The Six Purposes

Issue 008. By Patrick Thomas.

Welcome to The Story is the Strategy, a weekly newsletter about becoming a world-class business communicator. My mission is to help you become a remarkable storyteller and significantly increase your professional impact. Learn more here.

Ideas to Improve Your Business Storytelling

📚 The Non-Designer’s Design Book. In 2019, when you’re competing with smartphones and every distraction that the internet offers your audience, you will probably never give a speech or presentation without visual aids. Great visuals can’t save a bad story, but they do help focus attention and keep the audience engaged. I’m really enjoying this book. It demystifies the principles of good design with lots of practical examples. If you mostly read on Kindle like I do, get the hard copy and put it on your desk for easy reference:

🔗 John F. Kennedy’s Inaugural Address. To become a great communicator, study the great communicators. As an untested, youthful Senator taking the helm at the height of the Cold War, Kennedy knew he had to rouse and inspire the entire free world. And he did it - this surely ranks as one of the greatest speeches of all time. Read the transcript as you watch. It’s a rhetorical masterpiece. (Bonus: here’s a great simple analysis of the rhetorical techniques at work - scroll to page 11, the teacher’s copy :)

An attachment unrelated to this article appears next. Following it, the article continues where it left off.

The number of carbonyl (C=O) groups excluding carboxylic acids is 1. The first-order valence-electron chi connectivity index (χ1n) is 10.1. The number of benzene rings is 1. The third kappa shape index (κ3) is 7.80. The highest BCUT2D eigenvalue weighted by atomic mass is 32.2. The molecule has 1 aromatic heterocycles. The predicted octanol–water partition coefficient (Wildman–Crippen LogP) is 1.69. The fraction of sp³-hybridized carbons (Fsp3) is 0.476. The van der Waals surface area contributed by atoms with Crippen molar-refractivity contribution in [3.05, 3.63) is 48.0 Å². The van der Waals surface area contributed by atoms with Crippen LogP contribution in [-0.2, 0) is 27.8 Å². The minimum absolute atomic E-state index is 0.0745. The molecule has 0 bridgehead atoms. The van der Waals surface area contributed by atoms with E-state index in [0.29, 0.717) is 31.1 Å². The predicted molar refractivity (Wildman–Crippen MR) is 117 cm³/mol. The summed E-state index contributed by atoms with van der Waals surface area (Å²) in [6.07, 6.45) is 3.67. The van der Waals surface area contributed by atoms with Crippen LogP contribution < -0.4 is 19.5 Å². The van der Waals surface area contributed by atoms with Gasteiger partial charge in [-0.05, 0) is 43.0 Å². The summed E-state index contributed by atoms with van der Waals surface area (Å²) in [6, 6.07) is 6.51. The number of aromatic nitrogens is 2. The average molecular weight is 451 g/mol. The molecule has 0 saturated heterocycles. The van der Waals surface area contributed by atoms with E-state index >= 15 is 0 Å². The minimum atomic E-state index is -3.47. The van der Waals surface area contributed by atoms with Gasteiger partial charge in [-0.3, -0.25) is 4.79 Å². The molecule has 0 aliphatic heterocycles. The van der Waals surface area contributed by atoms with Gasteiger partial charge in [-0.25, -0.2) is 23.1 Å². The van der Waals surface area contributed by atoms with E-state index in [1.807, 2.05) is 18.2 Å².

Put it to Work

The six purposes. I’ve written before about the importance of starting with the end in business communications; aka, having a clear idea of what outcome you want to achieve before you begin. Expanding on that idea, Richard Dowis believes there are only six basic purposes of a speech: to entertain, to inform, to inspire, to motivate, to advocate, to persuade. Most speeches (or memoes, or pitches, or whatever) will do more than one of these. Dowis suggests writing a statement of purpose before you begin. Here’s one example from his book:

This speech should be largely inspirational. It should stress the importance of education in our society. It will provide some startling facts [inform] about the declining level of excellence in American education. The speech will call for a change of attitude toward education [advocate] and urge a return to basic American values [motivate.]

I’m not sure I would do this for myself, but whenever I write for someone else, I’m definitely going to start. This type of exercise (which, I know, feels a little redundant and pointless) is why writing is great: it forces you to clarify your thinking. Better to do that at the start than after you’ve spent an hour on a draft.

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